After Bill’s medical history was noted, several other tests were conducted. Bill’s heart, chest and blood were all checked and found to be fine. Doctors studied the X-ray of the brain that had been taken in 2006 and a nurse administered the fifteen-question Glasgow Coma Test that they use to measure awareness. This is how it went:

Nurse:     Can you tell me your name?

Bill:         Bill.

Nurse:     Can you tell me your last name?

Bill:         William.

Nurse:     William who?

Bill:         William (was able to say surname)

Nurse:     Can you tell me the name of the Prime Minister?

Bill:         Johnny ….. Umm …… Johnny

Nurse:     Johnny who?

Bill:         I don’t know …..   (looking at me questioningly)

Nurse:     What about your birthday. Do you know when your birthday is?

Bill:          Ten ……Ten ……Ten ……zero eight……thirty-nine?” (looking at me for help).                                                                                                                   

Nurse:       Now, Bill.  Do you know where you are now? Don’t look at your wife …… Look at me …..Do you know where you are just now?

Bill:           I …..  I ….. I   (pause)

Nurse:       You’re in hospital, Bill. Can you name this hospital for me? Don’t look at your wife, Bill ….. No? Do you know why you’re here?

Bill:           I ….. I ….. Um …..

Nurse:       Can you remember how you came to the hospital this morning?

Bill:           I ….. I …. I don’t remember.

By the time we left the hospital at 4pm, doctors had declared that Bill had probably had a stroke.  They prescribed Asasantin (Aspirin based, to keep the arteries open), Lipitor (to control cholesterol), and Ramipril (to keep blood pressure in check).  As it turned out, because it gave him severe migraine-type headaches, Bill’s morning Asasantin was replaced by Aspirin and, for a couple of years, he took Aspirin, Lipitor and Ramipril in the mornings and Asasantin at night.

With Bill at last on some form of treatment, I was hopeful that we had overcome his problems …. that the medication would keep Bill’s arteries open and there would be no further loss of brainpower.  As well, Bill was now in the hospital system.  That meant that hospital doctors would check his health regularly.  Also, since he had failed the awareness test so dismally, he was now booked in to see a geriatrician in August.  Bill had scored 2/15 on the Glasgow Coma Scale, which, Wikipedia tells me, indicates severe brain damage. I was confident, though, that the information had been gathered and that we were on the right path to stopping Bill’s decline.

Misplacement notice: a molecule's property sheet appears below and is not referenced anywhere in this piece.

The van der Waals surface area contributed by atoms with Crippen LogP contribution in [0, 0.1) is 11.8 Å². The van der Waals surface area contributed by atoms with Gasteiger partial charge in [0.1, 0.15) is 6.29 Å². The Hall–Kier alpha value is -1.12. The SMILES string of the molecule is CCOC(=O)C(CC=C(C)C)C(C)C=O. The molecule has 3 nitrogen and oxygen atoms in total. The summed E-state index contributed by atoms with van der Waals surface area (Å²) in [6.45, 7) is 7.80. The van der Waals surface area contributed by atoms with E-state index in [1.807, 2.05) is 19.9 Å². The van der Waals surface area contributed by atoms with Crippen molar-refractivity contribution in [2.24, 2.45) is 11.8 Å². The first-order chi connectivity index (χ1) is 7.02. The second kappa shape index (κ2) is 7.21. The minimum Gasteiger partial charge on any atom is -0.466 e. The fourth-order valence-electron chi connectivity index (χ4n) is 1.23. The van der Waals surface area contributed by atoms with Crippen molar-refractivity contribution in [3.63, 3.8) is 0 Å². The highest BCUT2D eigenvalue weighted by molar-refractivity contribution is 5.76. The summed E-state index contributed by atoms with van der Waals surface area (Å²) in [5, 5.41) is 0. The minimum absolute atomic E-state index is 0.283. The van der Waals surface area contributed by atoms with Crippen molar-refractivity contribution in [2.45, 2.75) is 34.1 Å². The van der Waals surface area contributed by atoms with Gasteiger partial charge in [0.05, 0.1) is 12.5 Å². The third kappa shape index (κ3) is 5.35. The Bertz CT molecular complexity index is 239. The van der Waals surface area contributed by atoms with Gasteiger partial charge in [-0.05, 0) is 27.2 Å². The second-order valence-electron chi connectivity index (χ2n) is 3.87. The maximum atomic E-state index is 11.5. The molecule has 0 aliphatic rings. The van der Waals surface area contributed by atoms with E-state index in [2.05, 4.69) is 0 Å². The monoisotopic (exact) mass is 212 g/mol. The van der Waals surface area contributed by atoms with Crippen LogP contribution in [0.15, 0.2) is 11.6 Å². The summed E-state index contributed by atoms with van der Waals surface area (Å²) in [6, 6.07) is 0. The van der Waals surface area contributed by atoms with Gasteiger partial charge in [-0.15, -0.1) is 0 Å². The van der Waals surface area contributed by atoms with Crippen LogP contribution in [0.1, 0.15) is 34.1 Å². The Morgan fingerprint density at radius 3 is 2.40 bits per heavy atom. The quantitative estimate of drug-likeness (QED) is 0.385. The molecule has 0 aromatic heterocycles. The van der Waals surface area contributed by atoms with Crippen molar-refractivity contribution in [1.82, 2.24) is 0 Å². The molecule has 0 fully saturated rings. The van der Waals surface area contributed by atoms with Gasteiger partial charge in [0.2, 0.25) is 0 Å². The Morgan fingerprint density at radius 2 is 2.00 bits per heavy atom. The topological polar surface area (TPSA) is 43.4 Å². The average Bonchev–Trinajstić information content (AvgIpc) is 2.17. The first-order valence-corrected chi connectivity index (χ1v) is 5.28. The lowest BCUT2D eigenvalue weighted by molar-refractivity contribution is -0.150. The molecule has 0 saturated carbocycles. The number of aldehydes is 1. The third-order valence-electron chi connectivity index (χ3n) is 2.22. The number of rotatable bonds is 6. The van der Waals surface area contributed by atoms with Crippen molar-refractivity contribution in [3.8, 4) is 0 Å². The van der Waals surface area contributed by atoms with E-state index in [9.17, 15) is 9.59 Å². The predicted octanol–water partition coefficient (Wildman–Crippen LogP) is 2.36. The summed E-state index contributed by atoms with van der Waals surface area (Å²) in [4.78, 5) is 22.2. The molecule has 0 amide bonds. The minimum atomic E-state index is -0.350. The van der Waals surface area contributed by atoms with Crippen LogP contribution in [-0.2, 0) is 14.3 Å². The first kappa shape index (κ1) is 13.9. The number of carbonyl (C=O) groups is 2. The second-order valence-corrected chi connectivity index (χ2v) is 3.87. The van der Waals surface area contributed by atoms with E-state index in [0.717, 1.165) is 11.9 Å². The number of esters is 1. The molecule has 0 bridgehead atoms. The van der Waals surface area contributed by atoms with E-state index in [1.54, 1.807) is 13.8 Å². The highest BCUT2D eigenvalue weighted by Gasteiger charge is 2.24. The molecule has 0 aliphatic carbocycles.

We enjoyed our trans-Australian holiday in July.  It is true that Bill was often tired and that he found the travelling hard work, but the trip passed by pleasantly enough, without too many adverse incidents.  I felt we were on track again.

  1. Fay

    I can still see him now, looking at me, his eyes pleading, begging me to help him remember where he was.

    December 18th, 2012 // Reply
  2. Suzi Carson

    early signs…
    I watched Louis Theroux late last night- a very good little visit to the world related to alzheimers in a little pocket of the USA. Your writing is reminding me.

    January 15th, 2013 // Reply
    • Fay

      I meant to watch that program, Suzi, but didn’t. Did you see the movie about MargaretThatcher? Was the Theroux program like that? Fay

      January 21st, 2013 // Reply
  3. Sonia Hendy

    The memories of this trip are great to keep in your heart and mind.

    January 28th, 2013 // Reply
    • Fay

      And aren’t we lucky these days, Sonia? We have the photos ….. both on the computer and in the albums. so, if the memories ever start to leave the mind, we can take a refresher course. Bill often took himself through those albums. He was always so pleased when he was able to remember.

      February 13th, 2013 // Reply
  4. Harold and Nola

    Yes, hang onto those memories, Fay, and selfishly, we have to admit that, not being in on all this, we still see the sometimes funny, sometimes stern man, that Harold grew up with and Nola has known for all these years, in all his strength. These blogs are doing both of us the world of good.

    March 16th, 2013 // Reply
  5. Fay

    Hopefully, they help us all understand a little more fully what the dementia patient goes through.

    March 31st, 2013 // Reply

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